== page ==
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AI Detectors Get It Wrong. Writers Are Being Fired Anyway

Kimberly Gasuras doesn’t use AI. “I don’t need it,” she said. “I’ve been a news reporter for 24 years. How do you think I did all that work?” That logic wasn’t enough to save her job.

As a local journalist in Bucyrus, Ohio, Gasuras relies on side hustles to pay the bills. For a while, she made good money on a freelance writing platform called WritersAccess, where she wrote blogs and other content for small and midsize companies. But halfway through 2023, the income plummeted as some clients switched to ChatGPT for their writing needs. It was already a difficult time. Then the email came.

“I only got one warning,” Gasuras said. “I got this message saying they’d flagged my work as AI using a tool called ‘Originality.’” She was dumbfounded. Gasuras wrote back to defend her innocence, but she never got a response. Originality costs money, but Gasuras started running her work through other AI detectors before submitting to make sure she wasn’t getting dinged by mistake. A few months later, WritersAccess kicked her off the platform anyway. “They said my account was suspended due to excessive use of AI. I couldn’t believe it,” Gasuras said. WritersAccess did not respond to a request for comment.

When ChatGPT set the world on fire a year and a half ago, it sparked a feverish search for ways to catch people trying to pass off AI text as their own writing. A host of startups launched to fill the void through AI detection tools, with names including Copyleaks, GPTZero, Originality.AI, and Winston AI. It makes for a tidy business in a landscape full of AI boogeymen.

These companies advertise peace of mind, a way to take back control through “proof” and “accountability.” Some advertise accuracy rates as high as 99.98%. But a growing body of experts, studies, and industry insiders argue these tools are far less reliable than their makers promise. There’s no question that AI detectors make frequent mistakes, and innocent bystanders get caught in the crossfire. Countless students have been accused of AI plagiarism, but a quieter epidemic is happening in the professional world. Some writing gigs are drying up thanks to chatbots. As people fight over the dwindling field of work, writers are losing jobs over false accusations from AI detectors.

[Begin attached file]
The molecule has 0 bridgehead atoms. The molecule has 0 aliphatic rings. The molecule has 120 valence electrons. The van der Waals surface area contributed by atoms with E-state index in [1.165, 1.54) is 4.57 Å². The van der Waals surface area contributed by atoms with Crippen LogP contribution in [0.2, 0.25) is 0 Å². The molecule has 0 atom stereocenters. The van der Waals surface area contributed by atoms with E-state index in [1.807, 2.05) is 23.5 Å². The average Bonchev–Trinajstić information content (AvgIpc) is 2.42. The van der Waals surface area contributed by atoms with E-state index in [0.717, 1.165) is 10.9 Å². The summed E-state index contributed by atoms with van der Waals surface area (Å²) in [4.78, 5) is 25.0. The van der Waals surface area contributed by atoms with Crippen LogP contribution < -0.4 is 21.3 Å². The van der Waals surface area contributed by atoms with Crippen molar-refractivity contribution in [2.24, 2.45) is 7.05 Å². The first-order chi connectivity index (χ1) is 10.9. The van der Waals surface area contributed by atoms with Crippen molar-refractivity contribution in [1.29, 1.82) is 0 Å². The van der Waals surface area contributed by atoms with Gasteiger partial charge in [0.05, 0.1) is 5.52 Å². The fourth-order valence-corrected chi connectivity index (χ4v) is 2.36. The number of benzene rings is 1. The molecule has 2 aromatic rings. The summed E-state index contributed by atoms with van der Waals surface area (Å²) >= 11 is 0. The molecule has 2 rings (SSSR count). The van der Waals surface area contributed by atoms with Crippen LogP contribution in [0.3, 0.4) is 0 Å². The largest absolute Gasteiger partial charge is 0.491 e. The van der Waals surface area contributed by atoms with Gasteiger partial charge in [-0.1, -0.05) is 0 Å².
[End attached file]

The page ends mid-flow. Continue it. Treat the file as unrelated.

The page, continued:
“This technology doesn’t work the way people are advertising it,” said Bars Juhasz, co-founder of Undetectable AI, which makes tools to help people humanize AI text to sneak it past detection software. “We have a lot of concerns around the reliability of the training process these AI detectors use. These guys are claiming they have 99% accuracy, and based on our work, I think that’s impossible. But even if it’s true, that still means for every 100 people there’s going to be one false flag. We’re talking about people’s livelihoods and their reputations.”

Safeguard, or snake oil?

In general, AI detectors work by spotting the hallmarks of AI penmanship, such as perfect grammar and punctuation. In fact, it seems one of the easiest ways to get your work flagged is to use Grammarly, a tool that checks for spelling and grammatical errors. It even suggests ways to rewrite sentences using, you guessed it, artificial intelligence. Adding insult to injury, Gizmodo spoke to writers who said they were fired by platforms that required them to use Grammarly. (Gizmodo confirmed the details of these stories, but we are excluding the names of certain freelance platforms because writers signed non-disclosure agreements.)

Writers, experts, and even AI detection companies themselves said that using Grammarly can get your writing flagged as AI-generated. However, Jenny Maxwell, Grammarly’s head of education, disputed those claims. “There is no evidence linking AI detection flags and the use of Grammarly suggestions. Suggestions like our clarity rewrites are not powered by generative AI,” Maxwell said. Grammarly does offer generative AI tools that write content from scratch, though these suggestions don’t appear automatically. These features “should and would” trigger AI detection, she said.